• Start learning 29% faster today
  • 150,000+ documents available
  • Just £6.99 a month

Not the one? Search for your essay title...
  • Join over 1.2 million students every month
  • Accelerate your learning by 29%
  • Unlimited access from just £6.99 per month

See related essaysSee related essays

Related AS and A Level Other Authors essays

  1. Jane Eyre: Journey

    Eight years later, when Jane travels from Lowood to Thornfield, she is much more contented. She has come to be respected by the teachers and pupils at Lowood, largely due to the influence of her teacher, Miss Temple, to whose instruction she "owed the best part of her acquirements" and

  2. Jane Eyre: Analysis of Nature

    Bront´┐Ż brings the buoyant sea theme and the bird theme together in the passage describing the first painting of Jane's that Rochester examines. This painting depicts a turbulent sea with a sunken ship, and on the mast perches a cormorant with a gold bracelet in its mouth, apparently taken from a drowning body.

  1. Write a critical appreciation of Saki's Shredni Vashtar putting it in the context of ...

    The garden is described as an "arid waste' which creates the "uncanny" atmosphere so needed for a successful Gothic story. The subject of the "uncanny" is a Freudean idea used frequently in Gothic to arouse a sense of dread, horror and terror. The Gothic makes places obviously "unheimlich" (or un-homely)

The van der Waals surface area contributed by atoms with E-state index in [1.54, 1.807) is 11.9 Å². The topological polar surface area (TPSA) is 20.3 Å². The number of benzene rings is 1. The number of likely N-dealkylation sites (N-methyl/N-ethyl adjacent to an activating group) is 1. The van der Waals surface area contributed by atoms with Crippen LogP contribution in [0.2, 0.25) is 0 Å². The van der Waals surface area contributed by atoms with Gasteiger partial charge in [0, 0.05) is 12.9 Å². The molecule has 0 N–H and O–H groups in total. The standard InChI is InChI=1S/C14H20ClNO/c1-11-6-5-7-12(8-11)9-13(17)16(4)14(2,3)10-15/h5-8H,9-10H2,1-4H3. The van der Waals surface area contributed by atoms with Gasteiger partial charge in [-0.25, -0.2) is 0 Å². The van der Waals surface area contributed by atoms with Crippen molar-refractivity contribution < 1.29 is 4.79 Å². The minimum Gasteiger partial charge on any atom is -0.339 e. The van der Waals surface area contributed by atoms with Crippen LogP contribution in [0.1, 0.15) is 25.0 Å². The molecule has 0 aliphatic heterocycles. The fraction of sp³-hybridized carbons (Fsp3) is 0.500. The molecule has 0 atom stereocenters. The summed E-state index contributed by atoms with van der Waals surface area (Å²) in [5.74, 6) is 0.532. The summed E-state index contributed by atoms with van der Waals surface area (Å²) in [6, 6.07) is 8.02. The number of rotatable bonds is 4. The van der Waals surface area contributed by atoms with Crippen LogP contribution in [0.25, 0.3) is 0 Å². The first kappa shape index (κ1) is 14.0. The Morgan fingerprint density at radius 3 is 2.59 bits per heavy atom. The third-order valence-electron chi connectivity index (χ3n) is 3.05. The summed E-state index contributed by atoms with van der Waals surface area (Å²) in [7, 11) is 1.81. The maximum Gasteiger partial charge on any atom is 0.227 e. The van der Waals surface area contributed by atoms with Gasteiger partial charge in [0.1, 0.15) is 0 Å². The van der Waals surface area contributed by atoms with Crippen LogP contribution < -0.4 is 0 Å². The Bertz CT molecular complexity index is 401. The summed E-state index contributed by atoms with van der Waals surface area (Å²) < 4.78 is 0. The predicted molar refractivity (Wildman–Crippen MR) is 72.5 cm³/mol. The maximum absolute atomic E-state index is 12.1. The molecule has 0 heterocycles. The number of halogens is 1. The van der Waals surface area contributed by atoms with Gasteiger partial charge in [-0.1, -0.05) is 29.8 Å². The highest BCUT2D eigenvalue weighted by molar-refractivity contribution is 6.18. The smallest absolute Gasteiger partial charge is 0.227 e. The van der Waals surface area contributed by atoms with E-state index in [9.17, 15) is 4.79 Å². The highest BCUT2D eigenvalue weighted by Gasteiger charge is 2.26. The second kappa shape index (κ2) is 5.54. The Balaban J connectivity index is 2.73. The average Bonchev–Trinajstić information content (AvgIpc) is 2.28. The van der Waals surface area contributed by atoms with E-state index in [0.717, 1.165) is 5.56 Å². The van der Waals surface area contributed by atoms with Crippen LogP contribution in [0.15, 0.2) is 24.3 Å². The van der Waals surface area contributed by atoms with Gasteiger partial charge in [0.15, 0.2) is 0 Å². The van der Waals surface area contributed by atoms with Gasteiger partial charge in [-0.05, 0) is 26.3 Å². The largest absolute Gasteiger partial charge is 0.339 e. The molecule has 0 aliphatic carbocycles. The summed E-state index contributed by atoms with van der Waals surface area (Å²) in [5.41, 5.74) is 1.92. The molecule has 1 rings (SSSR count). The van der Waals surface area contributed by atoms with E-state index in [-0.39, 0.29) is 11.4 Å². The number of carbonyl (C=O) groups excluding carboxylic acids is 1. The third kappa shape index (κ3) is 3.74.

2. "While both novels in their different ways and at a different moment in history ...

    They're horrific treatment of enslaved natives makes them the true savages. Kurtz is a further illustration of this. Kimbrough describes Kurtz as a " European Knight", and this embodiment of the west, since entering the dark lands has been utterly seduced by the power at his disposal, embracing the darkness within him and falling to a base level.

  1. "The double-faced Hazard/Chance family is served up the reader as a model for Britain ...

    There is the physical separation of London where the Chances live in poor Brixton, South London whereas the Hazards live in Central London and Sussex. The Chances work through need and the Hazards give the impression that they work through choice.

  2. A critical exploration of Irish Society at the end of the 19th century. ...

    "woman who could talk to her on spiritualism, or books, or indeed any current topic". We equally note the social divide present in Lismoyle society when we learn that Lady Dysart, being an Englishwoman, is unable to discern the "subtle grades of Irish vulgarity".

  1. The treatment of race in Toni Morrison's "Recitatif"

    The quoted passage is also misleading because Twyla's mother might have been talking about children raised in an orphanage, who are not bathed properly and consequently smelling "funny". When the girls' mothers are presented to the reader it does not get any easier to decide who is white and who is African-American.

  2. Snowdrops (short story) analysis

    But he does not always understand what it means as an older person would. To take one example of this - he does not seem to notice why Miss Webster has chosen the time to take the class to see the snowdrops.

  • Over 160,000 pieces
    of student written work
  • Annotated by
    experienced teachers
  • Ideas and feedback to
    improve your own work